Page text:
‘It has always been a great mystery to me. The exact time and personalities that were involved in the founding of our culture, the culture that arose from a people seeking discipline and strength in a time of chaos and bloodshed, the people of order. We don’t know how it all happened as the records are unfortunately fragmented and provide little information on that time, not to mention the old regime was rather strict about how the history of the era was portrayed so most of it was lies and propaganda.
We may never know the truth of it but it still haunts me that we have no idea who the real Tret Alkeen was...’
JagGul Verak Dijmas, private conversation, 2383.
For five hundred years the Union of the Cardassians has strived to create order out of chaos and marched with discipline across the stars. Their history is a long and bloody one but until now the story of the founding of the Cardassians has not been told...
These are the tales of The Great Work, a joint effort of two archivists, Thor Damar and Gul Re’jal, who made the impossible attempt of separating legends and officially approved version of history from the pure facts.
The Great Work
The Donaran Trouble
‘A great work is often judged by the actions of your enemies’
He entered the room and looked around, his dark brown eyes studying every inch of the room carefully. After so many years in the military, it was his habit to scan every enclosed space to check whether it was sufficiently secured. This time it wasn’t only a matter of his personal safety, but also that of the colonist, Trek Akleen, who was now called the First Castellan.
He still couldn’t believe that the Cardassians – he still wasn’t fully used to this new word describing his people – of the core world had followed that... immigrant, who had no idea how it was to live on Prime. Akleen hadn’t experienced the hunger, the fear, the plagues; he’d just come and...
, he shrugged mentally. Akleen had come here with good ideas and made them come true. The change was what counted, not who had initiated it.
After checking the whole room, Stoaln Prakesh stood by the only window and waited for the leader to join him. His
leader. Everyone’s leader. The head of the Union. The Cardassian Union.
He looked outside. They had already moved their headquarters to this new, nameless place. He scratched his ear ridge and raked his hair aside. He had cut it shorter recently and followed Akleen’s style, which had proved to be quite comfortable, but a few untamed wisps liked to release themselves from behind the ears and fall onto his face.
His attention was drawn by the sound of boots in the corridor. Someone was coming. Hopefully, it was Tret Akleen, as expected, not some unauthorised individual. The access to his building, which was soon supposed to be one of the safest places in this town, was much too easy, to Prakesh’s taste. He knew there had to be done something about it and soon. Which gave him an idea...
Tret Akleen, he whom had founded this august new Union, he whom had birthed a new order and a new race walked swiftly and majestically down the corridor. His robes of office billowed out behind him as the desert wind followed him into the new headquarters of the Cardassian Union, spraying sand before him as he strode up to the most central room in the building.
And his left leg still ached.
Trying to maintain his newfound dignity and decorum, the new First Castellan slowly limped into the room keeping his hands firmly at his side and making sure not to grab at his wounded leg. It would do him no good to show any signs of weakness, especially not at this time. After all a good Cardassian does not display any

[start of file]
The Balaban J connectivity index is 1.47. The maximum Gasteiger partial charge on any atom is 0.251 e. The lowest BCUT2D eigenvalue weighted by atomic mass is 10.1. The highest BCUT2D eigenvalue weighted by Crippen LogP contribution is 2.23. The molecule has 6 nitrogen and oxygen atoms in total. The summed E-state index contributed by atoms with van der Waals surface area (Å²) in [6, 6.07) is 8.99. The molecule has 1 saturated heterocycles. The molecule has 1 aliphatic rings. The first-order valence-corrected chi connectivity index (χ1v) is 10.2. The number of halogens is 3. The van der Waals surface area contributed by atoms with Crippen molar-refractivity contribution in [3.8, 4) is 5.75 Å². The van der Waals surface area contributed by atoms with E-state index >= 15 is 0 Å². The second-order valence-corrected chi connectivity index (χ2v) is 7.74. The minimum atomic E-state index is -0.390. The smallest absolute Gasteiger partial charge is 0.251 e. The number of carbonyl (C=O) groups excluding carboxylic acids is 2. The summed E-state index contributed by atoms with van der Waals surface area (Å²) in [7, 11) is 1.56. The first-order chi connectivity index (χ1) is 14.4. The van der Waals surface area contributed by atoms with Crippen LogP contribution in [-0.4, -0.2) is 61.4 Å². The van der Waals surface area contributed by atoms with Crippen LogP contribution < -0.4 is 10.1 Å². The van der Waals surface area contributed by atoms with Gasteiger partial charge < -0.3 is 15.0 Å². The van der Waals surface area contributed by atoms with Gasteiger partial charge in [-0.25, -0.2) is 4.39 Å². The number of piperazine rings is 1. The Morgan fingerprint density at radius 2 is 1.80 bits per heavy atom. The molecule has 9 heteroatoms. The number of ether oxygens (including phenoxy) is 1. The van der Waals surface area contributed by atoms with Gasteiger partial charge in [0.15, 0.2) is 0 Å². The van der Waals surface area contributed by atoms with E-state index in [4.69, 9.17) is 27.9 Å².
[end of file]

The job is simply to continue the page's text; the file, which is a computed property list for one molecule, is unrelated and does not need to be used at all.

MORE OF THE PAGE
weakness or feeblemindedness to anyone as one’s friend could very well become one’s enemy soon enough...
And Tret Akleen was a very good Cardassian indeed.
His dark eyes met Prakesh as he walked towards him, a relived smile crossing his gaunt face at the sight of his most loyal and true friend. Akleen knew that he could rely upon his old friend and most stalwart ally above all others and it was a tremendous joy to see him again after such a long campaign against the dregs of the reactionaries still plaguing their new Union.
‘How goes the day, my JagGul’tal
? What news of the rest of our beloved Union whilst I have been away craving the most
High Gul Sural to pieces?’
Prakesh had observed Akleen, as the Castellan had been walking toward him. What a dignified stroll
, he thought. His chest swelled with pride at the name Akleen had used to address him, immediately warming his heart, but he quickly concentrated on the grim reality. He didn’t have good news.
‘Not good, my friend. We have riots in Donaran Prefecture. The army ran out of food and medicines and has no more left to distribute, while the people got used to expect the military to solve their problems. According to the commanding gul, Sertop, the civilians are accusing the soldiers of hiding the supplies to keep them for themselves. We need to send them more food, or the military is going to be pressed to use force against the people and we don’t want that to happen, do we?’ He recalled the first thought he had in the room and added, ‘There’s also one more thing I’d like to discuss.’
Akleen stared at Prakesh silently for a few ominous seconds, his whole body frozen in frustration and the slow burning fury that his men had learned to respect, if not fear. ‘What food stocks do we have in reserve either here or at the other prefectures? And has someone contacted the local Oralian temples to see if they can assist in terms of either spare food or goods and money to exchange for some? What is the Gul doing to assuage them that the Cardassians have their best interests at heart and...’
He paused and took a deep breath. There would be little or no point in haranguing either Prakesh or the others about these unforeseen events he needed to find a way to solve this soon or everything that he had worked for would be in vain.
And the people would die.